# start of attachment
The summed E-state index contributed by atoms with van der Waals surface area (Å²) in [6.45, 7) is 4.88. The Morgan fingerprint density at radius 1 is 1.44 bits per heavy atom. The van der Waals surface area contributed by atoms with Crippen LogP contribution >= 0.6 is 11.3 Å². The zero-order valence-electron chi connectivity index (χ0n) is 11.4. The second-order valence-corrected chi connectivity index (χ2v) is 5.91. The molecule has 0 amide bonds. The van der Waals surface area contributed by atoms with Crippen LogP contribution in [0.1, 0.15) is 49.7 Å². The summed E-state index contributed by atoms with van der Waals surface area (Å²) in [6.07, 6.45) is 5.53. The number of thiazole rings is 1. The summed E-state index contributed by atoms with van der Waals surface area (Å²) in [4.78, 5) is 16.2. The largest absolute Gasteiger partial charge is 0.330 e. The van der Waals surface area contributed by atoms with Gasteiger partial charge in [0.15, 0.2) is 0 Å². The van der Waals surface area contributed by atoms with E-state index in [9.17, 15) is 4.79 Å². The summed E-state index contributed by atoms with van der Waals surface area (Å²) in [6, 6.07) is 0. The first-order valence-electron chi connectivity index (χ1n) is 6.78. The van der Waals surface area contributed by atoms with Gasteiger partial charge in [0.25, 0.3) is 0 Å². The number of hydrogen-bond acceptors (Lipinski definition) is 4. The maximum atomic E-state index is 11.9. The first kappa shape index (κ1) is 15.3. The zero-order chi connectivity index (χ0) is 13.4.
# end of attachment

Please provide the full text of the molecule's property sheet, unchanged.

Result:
The summed E-state index contributed by atoms with van der Waals surface area (Å²) in [6.45, 7) is 4.88. The Morgan fingerprint density at radius 1 is 1.44 bits per heavy atom. The van der Waals surface area contributed by atoms with Crippen LogP contribution >= 0.6 is 11.3 Å². The zero-order valence-electron chi connectivity index (χ0n) is 11.4. The second-order valence-corrected chi connectivity index (χ2v) is 5.91. The molecule has 0 amide bonds. The van der Waals surface area contributed by atoms with Crippen LogP contribution in [0.1, 0.15) is 49.7 Å². The summed E-state index contributed by atoms with van der Waals surface area (Å²) in [6.07, 6.45) is 5.53. The number of thiazole rings is 1. The summed E-state index contributed by atoms with van der Waals surface area (Å²) in [4.78, 5) is 16.2. The largest absolute Gasteiger partial charge is 0.330 e. The van der Waals surface area contributed by atoms with Gasteiger partial charge in [0.15, 0.2) is 0 Å². The van der Waals surface area contributed by atoms with E-state index in [9.17, 15) is 4.79 Å². The summed E-state index contributed by atoms with van der Waals surface area (Å²) in [6, 6.07) is 0. The first-order valence-electron chi connectivity index (χ1n) is 6.78. The van der Waals surface area contributed by atoms with Gasteiger partial charge in [0.25, 0.3) is 0 Å². The number of hydrogen-bond acceptors (Lipinski definition) is 4. The maximum atomic E-state index is 11.9. The first kappa shape index (κ1) is 15.3. The zero-order chi connectivity index (χ0) is 13.4.